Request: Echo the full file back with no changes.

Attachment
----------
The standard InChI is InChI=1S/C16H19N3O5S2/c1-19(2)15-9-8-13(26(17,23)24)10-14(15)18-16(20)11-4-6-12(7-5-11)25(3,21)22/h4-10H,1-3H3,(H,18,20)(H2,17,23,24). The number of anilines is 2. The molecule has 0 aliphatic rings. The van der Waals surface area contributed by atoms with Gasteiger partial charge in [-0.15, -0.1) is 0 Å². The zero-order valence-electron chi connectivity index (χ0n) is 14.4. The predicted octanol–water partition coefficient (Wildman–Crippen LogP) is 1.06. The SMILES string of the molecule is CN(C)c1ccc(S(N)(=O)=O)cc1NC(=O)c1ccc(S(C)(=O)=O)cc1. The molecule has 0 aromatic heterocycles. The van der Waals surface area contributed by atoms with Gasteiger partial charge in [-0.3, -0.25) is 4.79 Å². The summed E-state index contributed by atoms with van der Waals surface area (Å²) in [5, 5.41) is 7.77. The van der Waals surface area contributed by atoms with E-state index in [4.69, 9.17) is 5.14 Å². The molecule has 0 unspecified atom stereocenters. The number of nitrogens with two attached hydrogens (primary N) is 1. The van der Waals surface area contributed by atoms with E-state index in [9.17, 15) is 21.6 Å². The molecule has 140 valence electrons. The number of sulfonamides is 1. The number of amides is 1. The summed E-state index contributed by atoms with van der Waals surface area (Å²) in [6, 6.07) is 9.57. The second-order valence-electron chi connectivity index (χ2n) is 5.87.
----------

The standard InChI is InChI=1S/C16H19N3O5S2/c1-19(2)15-9-8-13(26(17,23)24)10-14(15)18-16(20)11-4-6-12(7-5-11)25(3,21)22/h4-10H,1-3H3,(H,18,20)(H2,17,23,24). The number of anilines is 2. The molecule has 0 aliphatic rings. The van der Waals surface area contributed by atoms with Gasteiger partial charge in [-0.15, -0.1) is 0 Å². The zero-order valence-electron chi connectivity index (χ0n) is 14.4. The predicted octanol–water partition coefficient (Wildman–Crippen LogP) is 1.06. The SMILES string of the molecule is CN(C)c1ccc(S(N)(=O)=O)cc1NC(=O)c1ccc(S(C)(=O)=O)cc1. The molecule has 0 aromatic heterocycles. The van der Waals surface area contributed by atoms with Gasteiger partial charge in [-0.3, -0.25) is 4.79 Å². The summed E-state index contributed by atoms with van der Waals surface area (Å²) in [5, 5.41) is 7.77. The van der Waals surface area contributed by atoms with E-state index in [4.69, 9.17) is 5.14 Å². The molecule has 0 unspecified atom stereocenters. The number of nitrogens with two attached hydrogens (primary N) is 1. The van der Waals surface area contributed by atoms with E-state index in [9.17, 15) is 21.6 Å². The molecule has 140 valence electrons. The number of sulfonamides is 1. The number of amides is 1. The summed E-state index contributed by atoms with van der Waals surface area (Å²) in [6, 6.07) is 9.57. The second-order valence-electron chi connectivity index (χ2n) is 5.87.